There was something visceral and nasty that got its hooks into us when The Suffering (Issue 29, 8.0) was released last year. Whether it was the idea of hideously mutated prisoners going ballistic and nailing each other to walls, or the fact that the script read like it'd been edited by Bernard Manning, we kinda fell for its hellish charms.
It was always going to be a challenge bringing about a sequel though, as the first game allowed us to be either a good guy or bad guy. Beginning a second game as a defined character would annoy the thousands of gamers who had originally ended the original differently. However, Richard Rouse, the game's design director and writer, told us, "We've developed a system that allows players to continue their moral path from the first game. Any save from the first game can be used to determine the player's moral starting point in the second game."
Beginning as Torque again, the sequel kicks off exactly where the first finished, with just minutes between the two in fact. Back in Torque's home town of Baltimore, he's up to his ever-so-slightly possessed demon butt in trouble. He'll stumble across a mysterious woman named Jordan (no, not her), an agent of the Foundation - a paramilitary organisation investigating the bizarre creatures found throughout The Suffering. There will now be an additional dozen on top of the previous monster styles. He'll also once again have to choose which moral path to take. If you ended the original game guilty of your family's murders, it doesn't mean you are forced to play as a bad guy in the sequel. The player can behave in a 'good' way in the second game, even after starting with the 'evil' beginning. This actually means there are a lot of different ways for players to experience the game with the team promising us three different beginnings to The Suffering 2, plus three different endings as well. Do the sums and it works out at a fairly expansive experience headed our way.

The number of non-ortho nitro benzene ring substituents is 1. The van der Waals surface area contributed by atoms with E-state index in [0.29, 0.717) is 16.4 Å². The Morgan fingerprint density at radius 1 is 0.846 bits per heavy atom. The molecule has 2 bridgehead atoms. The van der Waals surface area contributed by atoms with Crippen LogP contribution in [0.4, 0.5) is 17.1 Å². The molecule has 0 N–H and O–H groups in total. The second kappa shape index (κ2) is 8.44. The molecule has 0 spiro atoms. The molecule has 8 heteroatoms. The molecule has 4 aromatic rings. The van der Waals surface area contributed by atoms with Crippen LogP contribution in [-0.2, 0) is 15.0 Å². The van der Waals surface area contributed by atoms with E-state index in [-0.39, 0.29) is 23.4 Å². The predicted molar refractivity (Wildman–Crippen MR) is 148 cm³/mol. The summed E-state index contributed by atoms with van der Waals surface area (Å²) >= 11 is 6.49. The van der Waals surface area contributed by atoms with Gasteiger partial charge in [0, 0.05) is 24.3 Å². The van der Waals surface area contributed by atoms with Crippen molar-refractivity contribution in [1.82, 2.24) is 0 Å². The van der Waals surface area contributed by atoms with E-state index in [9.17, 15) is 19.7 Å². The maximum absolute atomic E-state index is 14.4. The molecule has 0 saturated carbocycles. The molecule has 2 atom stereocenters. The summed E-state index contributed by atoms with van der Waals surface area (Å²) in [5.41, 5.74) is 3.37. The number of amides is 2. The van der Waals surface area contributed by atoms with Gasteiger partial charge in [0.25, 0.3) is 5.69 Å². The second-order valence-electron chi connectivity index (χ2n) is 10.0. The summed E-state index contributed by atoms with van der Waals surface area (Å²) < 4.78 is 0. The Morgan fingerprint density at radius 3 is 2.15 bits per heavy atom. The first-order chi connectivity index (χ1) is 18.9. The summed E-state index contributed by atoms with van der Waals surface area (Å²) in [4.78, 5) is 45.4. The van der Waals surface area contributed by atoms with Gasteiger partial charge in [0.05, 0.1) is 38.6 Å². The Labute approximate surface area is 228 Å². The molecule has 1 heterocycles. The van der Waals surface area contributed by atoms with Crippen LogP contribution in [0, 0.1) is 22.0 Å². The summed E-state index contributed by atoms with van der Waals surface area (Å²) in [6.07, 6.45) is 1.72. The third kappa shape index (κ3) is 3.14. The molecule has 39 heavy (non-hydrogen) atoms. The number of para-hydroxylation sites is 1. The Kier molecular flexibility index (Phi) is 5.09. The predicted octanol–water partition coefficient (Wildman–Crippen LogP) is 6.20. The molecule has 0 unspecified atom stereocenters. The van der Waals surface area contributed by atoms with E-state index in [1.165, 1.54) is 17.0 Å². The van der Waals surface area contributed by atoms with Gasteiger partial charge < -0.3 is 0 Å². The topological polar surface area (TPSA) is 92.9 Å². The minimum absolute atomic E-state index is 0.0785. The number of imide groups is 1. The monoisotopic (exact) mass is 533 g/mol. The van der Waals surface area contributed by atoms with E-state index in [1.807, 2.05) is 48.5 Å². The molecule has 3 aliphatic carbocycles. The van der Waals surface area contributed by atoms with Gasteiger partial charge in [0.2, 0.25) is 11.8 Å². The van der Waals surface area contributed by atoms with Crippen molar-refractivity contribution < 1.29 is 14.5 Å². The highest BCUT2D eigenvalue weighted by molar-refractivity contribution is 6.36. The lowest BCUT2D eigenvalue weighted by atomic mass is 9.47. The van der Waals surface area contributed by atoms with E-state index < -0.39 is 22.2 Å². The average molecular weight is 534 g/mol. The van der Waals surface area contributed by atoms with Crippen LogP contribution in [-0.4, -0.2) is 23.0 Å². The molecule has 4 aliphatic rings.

On a technical note, the Suffering team is eager to improve upon the first game in every way. Everything from weapon models, grenade throwing, melee attacks and world navigation elements (like jumping and throwing) will be vastly improved. Torque's psychosis will also be explored in greater detail, with some nasty surprises thrown in for good measure. For those of us who want to make the most of Torque's Insanity mode, we're promised very big things - bigger than anything we witnessed the first time around. With ten to 14 hours of Story mode (and that's just along a single moral path), the opportunity to explode Insanity mode will really be played upon. With Torque's world becoming ever more twisted and surreal as he shifts between what's real and what's illusion, we may need all the insanity we can get.